Making Eye Contact
Body language may tell you something about prospects
response to your sales pitch, but eye language will tell you a lot more.
It is a classic sales clichE: The more eye contact you have with a prospect, the higher his or her interest. But the truth is more complex. New research in neuro-linguistic psychology has found it is not the quantity but the quality of eye contact that matters.
Researchers have found, for example, that too much of the wrong type of eye contact between you and a buyer may mean trouble. In some cases, the buyer may actually be resisting the sale or may have little interest in the product. The reverse is also true. Lack of eye contact may lead you to believe interest is low, when the prospect is actually concentrating quite hard on what you are saying.
The findings in essence show a relationship between how people move their eyes and what they are thinking and feeling. Armed with the results of these studies, you can become a better judge of how people react to your ideas at shows.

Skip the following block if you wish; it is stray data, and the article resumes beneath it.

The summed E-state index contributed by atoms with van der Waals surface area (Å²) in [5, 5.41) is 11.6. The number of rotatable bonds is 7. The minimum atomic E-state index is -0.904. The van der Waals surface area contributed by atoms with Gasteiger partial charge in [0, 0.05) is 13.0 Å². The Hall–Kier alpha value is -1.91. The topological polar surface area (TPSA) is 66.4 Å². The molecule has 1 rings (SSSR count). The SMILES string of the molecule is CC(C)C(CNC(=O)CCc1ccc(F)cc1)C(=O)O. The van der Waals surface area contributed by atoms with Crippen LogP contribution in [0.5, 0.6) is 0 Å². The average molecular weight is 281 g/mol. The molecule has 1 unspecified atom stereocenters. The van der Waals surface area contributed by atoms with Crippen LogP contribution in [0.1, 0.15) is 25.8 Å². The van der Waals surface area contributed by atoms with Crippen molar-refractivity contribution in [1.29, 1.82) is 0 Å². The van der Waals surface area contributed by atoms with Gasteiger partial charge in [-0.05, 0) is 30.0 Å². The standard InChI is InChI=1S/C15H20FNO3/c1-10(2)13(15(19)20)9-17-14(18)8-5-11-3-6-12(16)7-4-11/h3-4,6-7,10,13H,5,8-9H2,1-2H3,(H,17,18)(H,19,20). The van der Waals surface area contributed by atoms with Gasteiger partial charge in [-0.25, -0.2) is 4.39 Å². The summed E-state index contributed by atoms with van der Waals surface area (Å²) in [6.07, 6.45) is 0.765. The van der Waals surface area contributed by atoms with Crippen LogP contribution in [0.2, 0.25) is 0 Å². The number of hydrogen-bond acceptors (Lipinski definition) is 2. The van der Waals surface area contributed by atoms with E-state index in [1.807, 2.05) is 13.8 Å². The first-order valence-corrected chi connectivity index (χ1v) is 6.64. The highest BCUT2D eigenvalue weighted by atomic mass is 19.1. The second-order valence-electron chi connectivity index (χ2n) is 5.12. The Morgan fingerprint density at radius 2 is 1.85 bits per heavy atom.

Reading the Signs
We picture things with our brains, not our eyes. Light rays bounce off the object being viewed and hit the optic nerves, which electro-chemically transmit the information to the brain. As this occurs, the eyes themselves are free to wander.
That is the marketing link: The direction in which a prospectis eyes wander reveals his or her logical or emotional reactions to what has just been presented. Variations in eye movement also show how intensely he or she is analyzing the sales message. Understanding eye contact is not difficult – it is just a matter of keeping an eye out for certain cues.
Eyes Focused Straight Ahead
You’re in trouble if your prospect is looking straight ahead. He or she is receiving information passively, making little effort to analyze the content or meaning of what you are saying.